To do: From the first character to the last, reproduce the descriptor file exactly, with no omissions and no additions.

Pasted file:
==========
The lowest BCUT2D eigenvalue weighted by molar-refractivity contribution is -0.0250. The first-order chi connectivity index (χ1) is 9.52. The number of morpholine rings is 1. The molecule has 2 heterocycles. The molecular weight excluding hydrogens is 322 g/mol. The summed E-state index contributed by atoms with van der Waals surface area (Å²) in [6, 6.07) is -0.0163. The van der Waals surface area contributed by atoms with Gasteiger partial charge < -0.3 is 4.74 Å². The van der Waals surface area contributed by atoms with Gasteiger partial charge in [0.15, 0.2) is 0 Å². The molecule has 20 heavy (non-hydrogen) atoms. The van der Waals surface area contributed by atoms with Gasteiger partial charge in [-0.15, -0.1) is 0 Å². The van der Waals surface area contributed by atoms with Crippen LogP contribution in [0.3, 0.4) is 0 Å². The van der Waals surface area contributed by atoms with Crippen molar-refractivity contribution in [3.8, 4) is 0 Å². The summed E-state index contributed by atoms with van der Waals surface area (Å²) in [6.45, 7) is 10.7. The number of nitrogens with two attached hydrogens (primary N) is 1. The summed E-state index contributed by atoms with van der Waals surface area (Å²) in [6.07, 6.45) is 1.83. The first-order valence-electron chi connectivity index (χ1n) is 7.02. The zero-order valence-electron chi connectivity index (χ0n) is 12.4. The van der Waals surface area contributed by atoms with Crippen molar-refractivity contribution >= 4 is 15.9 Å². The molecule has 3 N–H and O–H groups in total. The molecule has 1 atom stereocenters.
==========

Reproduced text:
The lowest BCUT2D eigenvalue weighted by molar-refractivity contribution is -0.0250. The first-order chi connectivity index (χ1) is 9.52. The number of morpholine rings is 1. The molecule has 2 heterocycles. The molecular weight excluding hydrogens is 322 g/mol. The summed E-state index contributed by atoms with van der Waals surface area (Å²) in [6, 6.07) is -0.0163. The van der Waals surface area contributed by atoms with Gasteiger partial charge < -0.3 is 4.74 Å². The van der Waals surface area contributed by atoms with Gasteiger partial charge in [0.15, 0.2) is 0 Å². The molecule has 20 heavy (non-hydrogen) atoms. The van der Waals surface area contributed by atoms with Gasteiger partial charge in [-0.15, -0.1) is 0 Å². The van der Waals surface area contributed by atoms with Crippen LogP contribution in [0.3, 0.4) is 0 Å². The van der Waals surface area contributed by atoms with Crippen molar-refractivity contribution in [3.8, 4) is 0 Å². The summed E-state index contributed by atoms with van der Waals surface area (Å²) in [6.45, 7) is 10.7. The number of nitrogens with two attached hydrogens (primary N) is 1. The summed E-state index contributed by atoms with van der Waals surface area (Å²) in [6.07, 6.45) is 1.83. The first-order valence-electron chi connectivity index (χ1n) is 7.02. The zero-order valence-electron chi connectivity index (χ0n) is 12.4. The van der Waals surface area contributed by atoms with Crippen molar-refractivity contribution >= 4 is 15.9 Å². The molecule has 3 N–H and O–H groups in total. The molecule has 1 atom stereocenters.